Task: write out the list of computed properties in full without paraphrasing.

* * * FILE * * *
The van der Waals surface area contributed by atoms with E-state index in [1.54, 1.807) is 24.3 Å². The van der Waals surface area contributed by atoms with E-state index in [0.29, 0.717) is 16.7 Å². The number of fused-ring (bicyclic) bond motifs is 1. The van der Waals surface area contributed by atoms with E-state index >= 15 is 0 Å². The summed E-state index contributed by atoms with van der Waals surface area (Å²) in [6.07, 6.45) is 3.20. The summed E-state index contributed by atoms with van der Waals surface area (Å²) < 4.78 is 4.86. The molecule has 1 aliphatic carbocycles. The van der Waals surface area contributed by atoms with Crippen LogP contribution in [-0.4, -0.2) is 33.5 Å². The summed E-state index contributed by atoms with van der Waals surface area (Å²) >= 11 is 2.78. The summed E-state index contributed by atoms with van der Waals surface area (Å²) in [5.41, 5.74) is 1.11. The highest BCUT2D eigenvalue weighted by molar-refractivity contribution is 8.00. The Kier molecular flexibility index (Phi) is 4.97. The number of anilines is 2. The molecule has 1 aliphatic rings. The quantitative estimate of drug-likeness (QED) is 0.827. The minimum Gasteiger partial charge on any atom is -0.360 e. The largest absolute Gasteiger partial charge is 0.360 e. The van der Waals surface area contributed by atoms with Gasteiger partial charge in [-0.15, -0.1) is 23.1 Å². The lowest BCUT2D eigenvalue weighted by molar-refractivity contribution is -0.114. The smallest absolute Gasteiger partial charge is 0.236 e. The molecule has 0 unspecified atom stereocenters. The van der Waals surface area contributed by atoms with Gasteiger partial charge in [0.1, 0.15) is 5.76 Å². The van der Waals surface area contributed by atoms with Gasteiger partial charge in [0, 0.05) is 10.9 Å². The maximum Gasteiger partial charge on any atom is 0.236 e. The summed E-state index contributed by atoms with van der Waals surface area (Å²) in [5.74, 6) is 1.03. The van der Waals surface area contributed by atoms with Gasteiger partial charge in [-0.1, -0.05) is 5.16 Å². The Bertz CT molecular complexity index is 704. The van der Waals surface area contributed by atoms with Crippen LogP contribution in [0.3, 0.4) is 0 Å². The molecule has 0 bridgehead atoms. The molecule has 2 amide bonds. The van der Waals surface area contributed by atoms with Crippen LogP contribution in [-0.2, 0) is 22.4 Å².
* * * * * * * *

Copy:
The van der Waals surface area contributed by atoms with E-state index in [1.54, 1.807) is 24.3 Å². The van der Waals surface area contributed by atoms with E-state index in [0.29, 0.717) is 16.7 Å². The number of fused-ring (bicyclic) bond motifs is 1. The van der Waals surface area contributed by atoms with E-state index >= 15 is 0 Å². The summed E-state index contributed by atoms with van der Waals surface area (Å²) in [6.07, 6.45) is 3.20. The summed E-state index contributed by atoms with van der Waals surface area (Å²) < 4.78 is 4.86. The molecule has 1 aliphatic carbocycles. The van der Waals surface area contributed by atoms with Crippen LogP contribution in [-0.4, -0.2) is 33.5 Å². The summed E-state index contributed by atoms with van der Waals surface area (Å²) >= 11 is 2.78. The summed E-state index contributed by atoms with van der Waals surface area (Å²) in [5.41, 5.74) is 1.11. The highest BCUT2D eigenvalue weighted by molar-refractivity contribution is 8.00. The Kier molecular flexibility index (Phi) is 4.97. The number of anilines is 2. The molecule has 1 aliphatic rings. The quantitative estimate of drug-likeness (QED) is 0.827. The minimum Gasteiger partial charge on any atom is -0.360 e. The largest absolute Gasteiger partial charge is 0.360 e. The van der Waals surface area contributed by atoms with Gasteiger partial charge in [-0.15, -0.1) is 23.1 Å². The lowest BCUT2D eigenvalue weighted by molar-refractivity contribution is -0.114. The smallest absolute Gasteiger partial charge is 0.236 e. The molecule has 0 unspecified atom stereocenters. The van der Waals surface area contributed by atoms with Gasteiger partial charge in [0.1, 0.15) is 5.76 Å². The van der Waals surface area contributed by atoms with Gasteiger partial charge in [0, 0.05) is 10.9 Å². The maximum Gasteiger partial charge on any atom is 0.236 e. The summed E-state index contributed by atoms with van der Waals surface area (Å²) in [5.74, 6) is 1.03. The van der Waals surface area contributed by atoms with Gasteiger partial charge in [-0.1, -0.05) is 5.16 Å². The Bertz CT molecular complexity index is 704. The van der Waals surface area contributed by atoms with Crippen LogP contribution in [0.3, 0.4) is 0 Å². The molecule has 0 bridgehead atoms. The molecule has 2 amide bonds. The van der Waals surface area contributed by atoms with Crippen LogP contribution in [-0.2, 0) is 22.4 Å².